Ukrainians Vote, in Europe’s Only Country at War
Under a campaign billboard for President Petro O. Poroshenko declaring “there are many candidates but one president,” Ukrainians picked through the meager selection — instant coffee, canned milk, bananas — on sale at a makeshift sidewalk stand in Kiev, emblematic of the country’s economic hardship.
Ukraine plans to hold an election on Sunday that will be the first genuinely contested presidential vote since street protests five years ago evolved into a revolution that deposed a widely despised, Russian-aligned leader.
Ukrainians will vote in a country divided between east and west, between corruption and a desire for honest government, between struggling, ordinary people and an ultra-wealthy business oligarchy.
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Even by the standards of former Soviet societies, Ukraine is a country of chronic pain, where people suffer from the dysfunction of their leaders, losses in war, and poverty. It is also a country with living, vibrant politics.
On the five-year anniversary of the uprising — known as the Maidan protests — as families tended to the graves of those killed by snipers on Maidan square in central Kiev, Ukrainians were less thankful for their new leaders than for the freedom to vote them out of power, polls showed.
“What is happening in our country doesn’t suit us patriots,” said Viktor Lomonos, a 52-old civic activist who took part in the uprising.
Today, Mr. Lomonos is in many ways typical of the Ukrainians who stomped and chanted on the square for months, drawing the world’s attention — only to discover, after they won, that they disliked the new leader, too.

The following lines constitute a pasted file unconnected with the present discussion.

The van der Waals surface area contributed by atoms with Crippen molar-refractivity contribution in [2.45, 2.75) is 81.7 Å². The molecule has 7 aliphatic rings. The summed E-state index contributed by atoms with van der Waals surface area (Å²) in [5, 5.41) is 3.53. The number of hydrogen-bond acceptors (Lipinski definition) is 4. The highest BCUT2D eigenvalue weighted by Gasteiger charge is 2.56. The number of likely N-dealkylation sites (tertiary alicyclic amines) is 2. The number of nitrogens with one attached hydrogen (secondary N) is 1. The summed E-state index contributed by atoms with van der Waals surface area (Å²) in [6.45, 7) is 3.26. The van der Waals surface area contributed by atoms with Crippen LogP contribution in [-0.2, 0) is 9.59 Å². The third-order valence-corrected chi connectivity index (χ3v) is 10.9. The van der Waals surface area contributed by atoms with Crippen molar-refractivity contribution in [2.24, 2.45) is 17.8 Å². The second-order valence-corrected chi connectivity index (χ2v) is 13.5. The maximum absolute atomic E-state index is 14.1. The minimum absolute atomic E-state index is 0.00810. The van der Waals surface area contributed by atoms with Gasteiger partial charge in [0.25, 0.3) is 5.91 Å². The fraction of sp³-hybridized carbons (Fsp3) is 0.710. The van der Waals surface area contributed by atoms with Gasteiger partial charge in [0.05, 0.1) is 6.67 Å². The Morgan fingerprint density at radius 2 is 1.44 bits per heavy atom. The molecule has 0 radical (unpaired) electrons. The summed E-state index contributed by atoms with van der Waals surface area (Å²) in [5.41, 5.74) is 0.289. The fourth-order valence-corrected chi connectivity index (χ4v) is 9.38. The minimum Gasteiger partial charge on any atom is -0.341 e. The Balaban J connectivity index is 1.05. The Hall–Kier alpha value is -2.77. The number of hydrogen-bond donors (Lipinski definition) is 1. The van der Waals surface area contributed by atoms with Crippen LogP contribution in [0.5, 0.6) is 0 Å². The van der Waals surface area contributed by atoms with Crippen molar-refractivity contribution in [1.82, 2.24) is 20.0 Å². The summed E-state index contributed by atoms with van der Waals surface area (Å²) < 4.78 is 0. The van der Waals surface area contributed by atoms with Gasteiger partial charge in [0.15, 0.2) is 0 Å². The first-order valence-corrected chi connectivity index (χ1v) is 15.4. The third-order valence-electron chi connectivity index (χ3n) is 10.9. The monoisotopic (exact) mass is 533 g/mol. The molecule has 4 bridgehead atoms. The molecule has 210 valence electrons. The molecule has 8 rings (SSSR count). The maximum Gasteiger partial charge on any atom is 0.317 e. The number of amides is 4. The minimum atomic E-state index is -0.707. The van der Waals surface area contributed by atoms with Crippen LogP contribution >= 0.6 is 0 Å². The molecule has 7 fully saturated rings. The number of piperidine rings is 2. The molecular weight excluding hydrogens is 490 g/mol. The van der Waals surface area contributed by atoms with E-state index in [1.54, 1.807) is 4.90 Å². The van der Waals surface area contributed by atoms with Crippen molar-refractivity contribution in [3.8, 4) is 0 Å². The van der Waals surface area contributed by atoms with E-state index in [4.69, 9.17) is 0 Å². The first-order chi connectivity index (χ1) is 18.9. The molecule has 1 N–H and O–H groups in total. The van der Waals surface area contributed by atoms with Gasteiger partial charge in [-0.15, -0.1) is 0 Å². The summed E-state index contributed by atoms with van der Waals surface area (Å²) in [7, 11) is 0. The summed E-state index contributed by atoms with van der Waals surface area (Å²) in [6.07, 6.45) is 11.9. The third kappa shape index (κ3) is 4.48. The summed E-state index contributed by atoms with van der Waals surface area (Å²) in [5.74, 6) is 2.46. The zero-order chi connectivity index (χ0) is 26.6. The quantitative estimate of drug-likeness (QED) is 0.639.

Mr. Poroshenko, a billionaire chocolate company owner, backed the protests and was easily elected president in a snap vote in 2014, just three months after the uprising. Now he has support from only about 16 percent of voters.
Mr. Lomonos said that deeper connections to the European Union and NATO are the only way to guarantee Ukraine’s future. The same view animated the protests that toppled a government, but five years later, he is unimpressed with the results.
“If there were no war, we would definitely revolt again, 100 percent,” Mr. Lomonos said, this time against Mr. Poroshenko.
The war in eastern Ukraine looms over the election as the issue most concerning voters. Russian-backed separatists who asserted that the new leaders in Kiev were fascists revolted soon after Russia seized the Crimean Peninsula from Ukraine in March 2014.
Though mostly out of the news, the conflict has smoldered as a bloody stalemate. It is both a regional war and a violent expression of the broader conflict between Russia and the West, including the Kremlin’s efforts to influence Western elections.
In the east, along a front that hasn’t moved in years as politicians hash out failed peace deals, soldiers live and fight in a landscape of mud and sandbags, waging an anachronistic trench war resembling the conditions of the First World War.
“I felt like someone came into my home, walking with dirty boots, telling me what to do, and saying ‘we want your apartment,’” Diana Berg, a former resident of the eastern city of Donetsk, said of being driven from her home by war.